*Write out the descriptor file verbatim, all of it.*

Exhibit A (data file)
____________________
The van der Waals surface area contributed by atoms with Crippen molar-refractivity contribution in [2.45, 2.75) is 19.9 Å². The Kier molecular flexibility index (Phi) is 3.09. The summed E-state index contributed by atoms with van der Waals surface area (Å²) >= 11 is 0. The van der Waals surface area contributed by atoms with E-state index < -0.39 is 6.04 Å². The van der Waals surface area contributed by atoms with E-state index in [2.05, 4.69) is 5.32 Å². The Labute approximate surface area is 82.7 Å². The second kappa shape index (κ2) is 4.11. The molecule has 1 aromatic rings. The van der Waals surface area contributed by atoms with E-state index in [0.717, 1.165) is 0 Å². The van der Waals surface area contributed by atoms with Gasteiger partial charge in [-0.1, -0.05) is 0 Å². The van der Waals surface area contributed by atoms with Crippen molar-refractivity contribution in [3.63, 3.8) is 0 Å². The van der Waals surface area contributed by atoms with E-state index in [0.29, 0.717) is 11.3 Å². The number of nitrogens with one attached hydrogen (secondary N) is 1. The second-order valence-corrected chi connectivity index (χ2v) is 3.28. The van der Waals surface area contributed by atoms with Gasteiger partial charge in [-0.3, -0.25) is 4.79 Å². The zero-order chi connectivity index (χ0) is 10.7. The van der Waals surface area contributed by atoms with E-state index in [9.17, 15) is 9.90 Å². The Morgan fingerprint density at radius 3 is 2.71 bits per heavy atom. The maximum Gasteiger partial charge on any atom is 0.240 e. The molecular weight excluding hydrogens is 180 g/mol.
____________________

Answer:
The van der Waals surface area contributed by atoms with Crippen molar-refractivity contribution in [2.45, 2.75) is 19.9 Å². The Kier molecular flexibility index (Phi) is 3.09. The summed E-state index contributed by atoms with van der Waals surface area (Å²) >= 11 is 0. The van der Waals surface area contributed by atoms with E-state index < -0.39 is 6.04 Å². The van der Waals surface area contributed by atoms with E-state index in [2.05, 4.69) is 5.32 Å². The Labute approximate surface area is 82.7 Å². The second kappa shape index (κ2) is 4.11. The molecule has 1 aromatic rings. The van der Waals surface area contributed by atoms with E-state index in [0.717, 1.165) is 0 Å². The van der Waals surface area contributed by atoms with Gasteiger partial charge in [-0.1, -0.05) is 0 Å². The van der Waals surface area contributed by atoms with Crippen molar-refractivity contribution in [3.63, 3.8) is 0 Å². The van der Waals surface area contributed by atoms with E-state index in [0.29, 0.717) is 11.3 Å². The number of nitrogens with one attached hydrogen (secondary N) is 1. The second-order valence-corrected chi connectivity index (χ2v) is 3.28. The van der Waals surface area contributed by atoms with Gasteiger partial charge in [-0.3, -0.25) is 4.79 Å². The zero-order chi connectivity index (χ0) is 10.7. The van der Waals surface area contributed by atoms with E-state index in [9.17, 15) is 9.90 Å². The Morgan fingerprint density at radius 3 is 2.71 bits per heavy atom. The maximum Gasteiger partial charge on any atom is 0.240 e. The molecular weight excluding hydrogens is 180 g/mol.